The Obama campaign is in town to rally its fund-raisers and create new ones. Obama senior strategist David Axelrod is here for two meetings with the campaign’s fund-raisers, reported yesterday in the New York Post, at which the Obama finance people have been encouraged to show up with friends who are Clinton supporters.
But the push to recruit the opposition is a measured one. According to members of the Obama fund-raising team, Hillary Clinton’s elite bundlers are, for now, not targets.
According to one Obama bundler, “there is a great sense of delicacy and sensitivity” in how the campaign approaches Clinton finance chairs Hassan Nemazee and Alan Patricof and major Clinton fund-raisers Blair Effron, Steven Rattner and Maureen White.
The Obama campaign is taking a careful approach to those major fund-raisers, along with Clinton’s top policy advisers, said the Obama fund-raiser. Even as the party begins to coalesce around Obama, and the campaign encourages lower-tier Clinton donors to weigh defection, the Obama campaign has sought to avoid offending the big names by encouraging the Clinton money people to switch sides before they, and their candidate, are ready to shut down the operation on their terms.
It’s an approach that’s consistent with the care that the Obama campaign has generally taken since last week’s primaries in North Carolina and Indiana.
At one point, the Obama campaign distributed a memo scolding their supporters for gloating to the press.
This week, U.S. Rep. Steve Rothman, the Obama campaign’s Northeast regional co-chair, e-mailed out a memo to donors instructing them not to boast about their candidate’s apparent nomination or to urge Clinton to get out of the race. According to one prominent Obama supporter with knowledge of the e-mail, Rothman told supporters, to “think how you would feel it were us in that position,” and ordered supporters to refer to her as a great senator and formidable candidate.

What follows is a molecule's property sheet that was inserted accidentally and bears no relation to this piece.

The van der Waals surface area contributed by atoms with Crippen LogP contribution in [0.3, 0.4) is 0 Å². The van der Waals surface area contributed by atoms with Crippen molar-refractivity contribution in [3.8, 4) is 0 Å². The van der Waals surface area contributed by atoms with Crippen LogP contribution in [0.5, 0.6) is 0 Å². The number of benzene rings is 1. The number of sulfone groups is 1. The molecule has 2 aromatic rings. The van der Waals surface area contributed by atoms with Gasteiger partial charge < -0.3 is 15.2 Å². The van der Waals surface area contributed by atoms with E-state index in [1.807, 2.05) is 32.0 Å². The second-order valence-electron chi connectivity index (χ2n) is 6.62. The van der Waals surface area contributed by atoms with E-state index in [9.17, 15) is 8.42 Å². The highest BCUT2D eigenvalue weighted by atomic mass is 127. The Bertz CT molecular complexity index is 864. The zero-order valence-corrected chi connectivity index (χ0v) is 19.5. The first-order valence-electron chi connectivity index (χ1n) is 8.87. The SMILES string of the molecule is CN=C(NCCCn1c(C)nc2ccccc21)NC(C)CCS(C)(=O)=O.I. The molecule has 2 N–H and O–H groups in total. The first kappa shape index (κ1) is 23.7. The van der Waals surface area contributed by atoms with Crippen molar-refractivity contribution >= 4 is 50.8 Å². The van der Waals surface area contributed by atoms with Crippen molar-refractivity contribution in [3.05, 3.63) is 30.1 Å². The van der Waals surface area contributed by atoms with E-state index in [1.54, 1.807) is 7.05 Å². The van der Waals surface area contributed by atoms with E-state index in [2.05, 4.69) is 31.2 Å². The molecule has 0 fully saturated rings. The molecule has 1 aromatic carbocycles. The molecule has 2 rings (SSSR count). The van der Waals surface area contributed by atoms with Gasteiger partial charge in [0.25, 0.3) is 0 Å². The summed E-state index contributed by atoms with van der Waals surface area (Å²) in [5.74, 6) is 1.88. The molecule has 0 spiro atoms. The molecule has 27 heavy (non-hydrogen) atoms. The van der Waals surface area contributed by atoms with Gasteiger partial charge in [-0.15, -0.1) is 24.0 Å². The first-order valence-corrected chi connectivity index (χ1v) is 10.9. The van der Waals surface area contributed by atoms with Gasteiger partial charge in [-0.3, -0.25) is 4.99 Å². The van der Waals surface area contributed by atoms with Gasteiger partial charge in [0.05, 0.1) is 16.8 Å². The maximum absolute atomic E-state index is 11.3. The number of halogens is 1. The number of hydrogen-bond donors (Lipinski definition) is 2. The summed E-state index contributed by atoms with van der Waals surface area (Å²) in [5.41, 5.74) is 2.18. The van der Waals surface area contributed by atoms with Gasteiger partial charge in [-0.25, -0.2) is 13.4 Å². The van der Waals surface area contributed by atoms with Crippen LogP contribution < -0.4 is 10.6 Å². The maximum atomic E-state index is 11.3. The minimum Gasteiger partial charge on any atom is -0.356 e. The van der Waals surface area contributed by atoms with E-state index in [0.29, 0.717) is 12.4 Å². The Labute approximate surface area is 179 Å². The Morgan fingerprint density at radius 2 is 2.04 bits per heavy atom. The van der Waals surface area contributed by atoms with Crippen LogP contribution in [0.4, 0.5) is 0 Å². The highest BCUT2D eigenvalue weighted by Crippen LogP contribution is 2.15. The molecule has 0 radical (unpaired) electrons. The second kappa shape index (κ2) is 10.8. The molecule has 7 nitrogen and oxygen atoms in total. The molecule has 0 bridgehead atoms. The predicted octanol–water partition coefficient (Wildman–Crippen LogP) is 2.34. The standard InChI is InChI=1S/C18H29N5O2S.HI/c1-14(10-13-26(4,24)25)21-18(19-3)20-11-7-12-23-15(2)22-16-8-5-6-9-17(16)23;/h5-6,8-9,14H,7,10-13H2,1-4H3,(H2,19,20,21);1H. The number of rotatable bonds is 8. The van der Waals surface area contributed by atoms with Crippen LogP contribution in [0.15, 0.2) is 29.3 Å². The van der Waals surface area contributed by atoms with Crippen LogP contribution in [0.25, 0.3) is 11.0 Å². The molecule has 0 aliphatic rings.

The major Clinton fund-raisers have shown loyalty to their candidate, so far, but they have also made it clear that they would like to have a role in supporting Obama if and when he officially is announced as the nominee. There is a feeling in both camps that there will be enough time after Clinton ends her candidacy for the most established bundlers, capable of raising large sums from the country’s most extensive donor networks, to switch over to the Obama campaign. Fund-raisers to Obama say that they expect their big-money Clinton counterparts to play important roles in raising money during the general election.
For now, it’s the mid-level fund-raisers who may be getting an early start.
Another Obama donor, also speaking on background, said the campaign has actively encouraged its New York supporters to bring their Clinton-supporting counterparts to this evening’s event at the home of Obama supporter Eric Schwartz or to another meeting, earlier in the day, in which Axelrod will deliver a general update to members of the campaign’s National Finance Committee at the offices of Obama-donor Jeh Johnson.